Feeds

Snipers - Cowardly assassins, or surgical soldiers?

DARPA takes aim at guided smart-slug

The Power of One Infographic

But under tight ROE of the sort often in place during modern wars, massive firepower can't be used. If an enemy is shooting at you - perhaps with a machine gun from a rooftop in a town - you often can't advance until the gun is knocked out. The machine-gunner will chop up your infantrymen before they can get close enough to hurt him. But you can't take him out because your normal means of doing so would flatten at least one building, quite likely killing bystanders unnecessarily and certainly upsetting the local population.

This is where the sniper comes into his own. The right high-powered rifle, in skilled hands, can match some machine guns for range. If not, snipers are experts at creeping up on people without being seen; this forms at least as much of their training as shooting does. A sneaky sniper team can very often clear away other obstacles too - ordinary troops with rifles or rockets in defensive positions, enemy snipers, pickup-truck mounted heavy weapons and so on. In a good position they can cover a large area with their long-ranging rifles, effectively dominating it and making it safe for friendly troops to move about in. As soon as an enemy shows himself, he is taken out - and no buildings get blown up, no bystanders get mown down.

Indeed, so useful has this sort of capability been in recent wars that demand for snipers has exceeded supply. The typical battalion sniper section, only able to furnish a handful of two-man teams, is insufficient.

This has led to widespread adoption in the US and British forces of the so-called "designated marksman" concept. These soldiers aren't full-on snipers, able to creep invisibly through miles of hostile country to within killing range of an enemy general or whatever. But they are good shots, and they have weapons with more range than a normal combat rifle.

In the US forces, the tendency is for designated marksmen to use old M-14 battle rifles with updated sights; British units mainly use the "Light Support Weapon" variant of their upgraded SA80s. In its intended role as a light machine gun the LSW was hugely unpopular, lacking the ammo capacity necessary to deliver the required firepower. However it does have the virtue of being very accurate when used in single-shot mode, as one would expect of the last product ever to come out of the old Enfield factory, and it makes a good marksman's weapon.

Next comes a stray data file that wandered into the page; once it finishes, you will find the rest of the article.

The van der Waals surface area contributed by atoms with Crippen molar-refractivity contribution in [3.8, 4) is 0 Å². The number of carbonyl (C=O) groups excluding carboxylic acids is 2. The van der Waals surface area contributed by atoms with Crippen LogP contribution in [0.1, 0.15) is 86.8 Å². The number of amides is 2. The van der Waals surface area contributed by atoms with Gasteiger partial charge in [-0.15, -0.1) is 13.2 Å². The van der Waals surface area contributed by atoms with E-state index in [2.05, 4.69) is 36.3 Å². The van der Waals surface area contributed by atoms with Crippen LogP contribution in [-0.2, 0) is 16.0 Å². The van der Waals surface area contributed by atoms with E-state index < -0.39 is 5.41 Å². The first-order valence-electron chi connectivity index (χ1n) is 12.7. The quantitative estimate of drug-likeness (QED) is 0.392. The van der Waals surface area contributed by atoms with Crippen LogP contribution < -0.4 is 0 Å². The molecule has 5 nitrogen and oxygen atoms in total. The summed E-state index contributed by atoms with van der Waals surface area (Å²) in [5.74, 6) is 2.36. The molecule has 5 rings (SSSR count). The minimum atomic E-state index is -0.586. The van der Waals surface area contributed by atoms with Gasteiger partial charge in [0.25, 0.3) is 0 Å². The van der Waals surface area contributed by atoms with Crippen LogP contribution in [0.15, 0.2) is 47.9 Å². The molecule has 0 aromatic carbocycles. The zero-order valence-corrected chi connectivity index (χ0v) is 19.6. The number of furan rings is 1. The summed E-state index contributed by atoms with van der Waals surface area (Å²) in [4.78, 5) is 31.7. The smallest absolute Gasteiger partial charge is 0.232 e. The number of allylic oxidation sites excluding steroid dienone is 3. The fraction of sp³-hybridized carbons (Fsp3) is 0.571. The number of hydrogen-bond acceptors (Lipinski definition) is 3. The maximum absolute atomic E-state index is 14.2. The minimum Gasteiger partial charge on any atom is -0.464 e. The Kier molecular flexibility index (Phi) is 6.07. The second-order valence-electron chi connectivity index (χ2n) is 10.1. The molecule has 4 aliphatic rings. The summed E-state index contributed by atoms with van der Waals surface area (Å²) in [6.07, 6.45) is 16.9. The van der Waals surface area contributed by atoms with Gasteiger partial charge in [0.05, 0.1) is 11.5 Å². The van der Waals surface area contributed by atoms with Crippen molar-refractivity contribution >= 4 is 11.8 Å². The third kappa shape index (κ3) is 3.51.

Meanwhile the snipers proper have moved on. In the early '90s there were two main options: an ordinary full-poke rifle cartridge on the lines of NATO 7.62x51 or Soviet 7.62x54R*, or the enormously more powerful and longer-ranging .50-inch/12.7mm calibre rounds originally developed for use in heavy machine guns.

At first there had been no rifles designed to shoot heavy cal-fifty ammo. One of the first snipers to use it, the legendary Carlos Hathcock of the US Marines**, made several very long-range kills in Vietnam using a specially modified heavy machine gun firing single shots and equipped with a telescopic sight.

Subsequently, somewhat more portable rifles have been designed to fire .50-cal rounds. Examples include the well-known Barrett, favoured for a time by the US special forces and the Provisional IRA. Some snipers prefer to use these weapons mainly for "anti-materiel" work - for instance, stopping vehicles by smashing the engine block.

Others, however, have employed the enormous potential range of the .50 in a normal anti-personnel role. The current distance sniping record is generally credited to Corporal Rob Furlong of the 3rd battalion, Princess Patricia's Canadian Light Infantry sniper section. In 2002, working in support of US soldiers in Afghanistan's Shah-i-Kot Valley, Furlong hit and killed an al-Qaeda machine gunner at a range of 2,430m - beating Carlos Hathcock's record by nearly 200m. Furlong used a MacMillan Tac-50 bolt action rifle.

Eight steps to building an HP BladeSystem

More from The Register

next story
Malaysian Airlines flight MH17 claimed lives of HIV/AIDS cure scientists
Researchers, advocates, health workers among those on shot-down plane
Forty-five years ago: FOOTPRINTS FOUND ON MOON
NASA won't be back any time soon, sadly
The Sun took a day off last week and made NO sunspots
Someone needs to get that lazy star cooking again before things get cold around here
Mwa-ha-ha-ha! Eccentric billionaire Musk gets his PRIVATE SPACEPORT
In the Lone Star State, perhaps appropriately enough
MARS NEEDS OCEANS to support life - and so do exoplanets
Just being in the Goldilocks zone doesn't mean there'll be anyone to eat the porridge
Diary note: Pluto's close-up is a year from … now!
New Horizons is less than a year from the dwarf planet
Boffins discuss AI space program at hush-hush IARPA confab
IBM, MIT, plenty of others invited to fill Uncle Sam's spy toolchest, but where's Google?
prev story

Whitepapers

Reducing security risks from open source software
Follow a few strategies and your organization can gain the full benefits of open source and the cloud without compromising the security of your applications.
Consolidation: The Foundation for IT Business Transformation
In this whitepaper learn how effective consolidation of IT and business resources can enable multiple, meaningful business benefits.
Application security programs and practises
Follow a few strategies and your organization can gain the full benefits of open source and the cloud without compromising the security of your applications.
Boost IT visibility and business value
How building a great service catalog relieves pressure points and demonstrates the value of IT service management.
Consolidation: the foundation for IT and business transformation
In this whitepaper learn how effective consolidation of IT and business resources can enable multiple, meaningful business benefits.